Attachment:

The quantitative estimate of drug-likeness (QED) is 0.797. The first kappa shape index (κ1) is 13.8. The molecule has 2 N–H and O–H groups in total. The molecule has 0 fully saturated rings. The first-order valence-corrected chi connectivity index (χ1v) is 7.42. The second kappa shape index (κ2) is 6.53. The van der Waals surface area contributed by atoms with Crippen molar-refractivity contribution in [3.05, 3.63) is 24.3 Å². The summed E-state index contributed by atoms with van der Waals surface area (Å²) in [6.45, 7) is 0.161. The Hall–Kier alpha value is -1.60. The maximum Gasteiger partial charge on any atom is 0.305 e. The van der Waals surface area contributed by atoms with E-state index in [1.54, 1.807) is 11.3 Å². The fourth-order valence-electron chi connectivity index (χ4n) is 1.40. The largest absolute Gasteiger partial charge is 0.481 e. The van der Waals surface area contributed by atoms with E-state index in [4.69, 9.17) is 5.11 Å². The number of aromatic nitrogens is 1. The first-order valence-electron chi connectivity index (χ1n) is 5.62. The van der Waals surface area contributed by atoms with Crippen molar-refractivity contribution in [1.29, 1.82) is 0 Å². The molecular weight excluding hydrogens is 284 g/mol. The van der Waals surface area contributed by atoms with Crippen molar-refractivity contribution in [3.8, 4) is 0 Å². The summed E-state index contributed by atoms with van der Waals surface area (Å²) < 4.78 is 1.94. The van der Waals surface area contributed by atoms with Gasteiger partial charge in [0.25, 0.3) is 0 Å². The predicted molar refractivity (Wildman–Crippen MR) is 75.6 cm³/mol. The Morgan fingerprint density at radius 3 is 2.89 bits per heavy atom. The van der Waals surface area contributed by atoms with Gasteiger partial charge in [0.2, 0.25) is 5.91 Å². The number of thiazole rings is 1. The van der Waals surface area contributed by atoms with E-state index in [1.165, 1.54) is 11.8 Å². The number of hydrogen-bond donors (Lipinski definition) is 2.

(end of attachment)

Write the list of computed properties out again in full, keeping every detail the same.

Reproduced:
The quantitative estimate of drug-likeness (QED) is 0.797. The first kappa shape index (κ1) is 13.8. The molecule has 2 N–H and O–H groups in total. The molecule has 0 fully saturated rings. The first-order valence-corrected chi connectivity index (χ1v) is 7.42. The second kappa shape index (κ2) is 6.53. The van der Waals surface area contributed by atoms with Crippen molar-refractivity contribution in [3.05, 3.63) is 24.3 Å². The summed E-state index contributed by atoms with van der Waals surface area (Å²) in [6.45, 7) is 0.161. The Hall–Kier alpha value is -1.60. The maximum Gasteiger partial charge on any atom is 0.305 e. The van der Waals surface area contributed by atoms with E-state index in [1.54, 1.807) is 11.3 Å². The fourth-order valence-electron chi connectivity index (χ4n) is 1.40. The largest absolute Gasteiger partial charge is 0.481 e. The van der Waals surface area contributed by atoms with E-state index in [4.69, 9.17) is 5.11 Å². The number of aromatic nitrogens is 1. The first-order valence-electron chi connectivity index (χ1n) is 5.62. The van der Waals surface area contributed by atoms with Crippen molar-refractivity contribution in [1.29, 1.82) is 0 Å². The molecular weight excluding hydrogens is 284 g/mol. The van der Waals surface area contributed by atoms with Crippen molar-refractivity contribution in [3.8, 4) is 0 Å². The summed E-state index contributed by atoms with van der Waals surface area (Å²) < 4.78 is 1.94. The van der Waals surface area contributed by atoms with Gasteiger partial charge in [0.25, 0.3) is 0 Å². The predicted molar refractivity (Wildman–Crippen MR) is 75.6 cm³/mol. The Morgan fingerprint density at radius 3 is 2.89 bits per heavy atom. The van der Waals surface area contributed by atoms with Gasteiger partial charge in [0.2, 0.25) is 5.91 Å². The number of thiazole rings is 1. The van der Waals surface area contributed by atoms with E-state index in [1.165, 1.54) is 11.8 Å². The number of hydrogen-bond donors (Lipinski definition) is 2.